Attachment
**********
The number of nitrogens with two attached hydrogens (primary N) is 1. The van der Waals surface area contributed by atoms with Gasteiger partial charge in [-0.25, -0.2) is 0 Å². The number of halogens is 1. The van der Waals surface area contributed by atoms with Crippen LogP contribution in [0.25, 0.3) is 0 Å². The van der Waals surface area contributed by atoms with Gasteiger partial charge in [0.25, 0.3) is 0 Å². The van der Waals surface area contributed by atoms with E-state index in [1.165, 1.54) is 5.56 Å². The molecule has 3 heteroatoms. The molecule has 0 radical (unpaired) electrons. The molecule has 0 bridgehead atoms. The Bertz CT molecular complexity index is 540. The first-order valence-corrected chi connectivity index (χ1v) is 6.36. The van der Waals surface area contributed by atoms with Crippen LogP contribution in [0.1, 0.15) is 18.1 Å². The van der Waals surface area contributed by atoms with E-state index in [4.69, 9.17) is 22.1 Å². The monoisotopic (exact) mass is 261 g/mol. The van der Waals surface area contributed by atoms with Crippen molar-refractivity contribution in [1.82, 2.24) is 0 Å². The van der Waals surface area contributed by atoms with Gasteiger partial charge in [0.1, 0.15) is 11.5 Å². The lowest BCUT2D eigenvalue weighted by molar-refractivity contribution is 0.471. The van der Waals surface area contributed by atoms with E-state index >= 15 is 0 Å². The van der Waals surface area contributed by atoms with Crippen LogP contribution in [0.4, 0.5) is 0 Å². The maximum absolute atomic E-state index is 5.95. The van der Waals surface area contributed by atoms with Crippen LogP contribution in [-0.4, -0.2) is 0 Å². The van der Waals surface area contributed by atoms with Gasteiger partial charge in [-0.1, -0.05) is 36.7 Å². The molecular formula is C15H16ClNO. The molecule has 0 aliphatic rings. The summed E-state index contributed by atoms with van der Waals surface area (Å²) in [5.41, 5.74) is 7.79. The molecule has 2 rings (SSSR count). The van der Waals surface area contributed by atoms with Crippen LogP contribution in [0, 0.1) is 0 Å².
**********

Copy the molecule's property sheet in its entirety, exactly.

The number of nitrogens with two attached hydrogens (primary N) is 1. The van der Waals surface area contributed by atoms with Gasteiger partial charge in [-0.25, -0.2) is 0 Å². The number of halogens is 1. The van der Waals surface area contributed by atoms with Crippen LogP contribution in [0.25, 0.3) is 0 Å². The van der Waals surface area contributed by atoms with Gasteiger partial charge in [0.25, 0.3) is 0 Å². The van der Waals surface area contributed by atoms with E-state index in [1.165, 1.54) is 5.56 Å². The molecule has 3 heteroatoms. The molecule has 0 radical (unpaired) electrons. The molecule has 0 bridgehead atoms. The Bertz CT molecular complexity index is 540. The first-order valence-corrected chi connectivity index (χ1v) is 6.36. The van der Waals surface area contributed by atoms with Crippen LogP contribution in [0.1, 0.15) is 18.1 Å². The van der Waals surface area contributed by atoms with E-state index in [4.69, 9.17) is 22.1 Å². The monoisotopic (exact) mass is 261 g/mol. The van der Waals surface area contributed by atoms with Crippen molar-refractivity contribution in [1.82, 2.24) is 0 Å². The van der Waals surface area contributed by atoms with Gasteiger partial charge in [0.1, 0.15) is 11.5 Å². The lowest BCUT2D eigenvalue weighted by molar-refractivity contribution is 0.471. The van der Waals surface area contributed by atoms with E-state index >= 15 is 0 Å². The van der Waals surface area contributed by atoms with Crippen LogP contribution in [0.4, 0.5) is 0 Å². The maximum absolute atomic E-state index is 5.95. The van der Waals surface area contributed by atoms with Crippen LogP contribution in [-0.4, -0.2) is 0 Å². The van der Waals surface area contributed by atoms with Gasteiger partial charge in [-0.1, -0.05) is 36.7 Å². The molecular formula is C15H16ClNO. The molecule has 0 aliphatic rings. The summed E-state index contributed by atoms with van der Waals surface area (Å²) in [5.41, 5.74) is 7.79. The molecule has 2 rings (SSSR count). The van der Waals surface area contributed by atoms with Crippen LogP contribution in [0, 0.1) is 0 Å².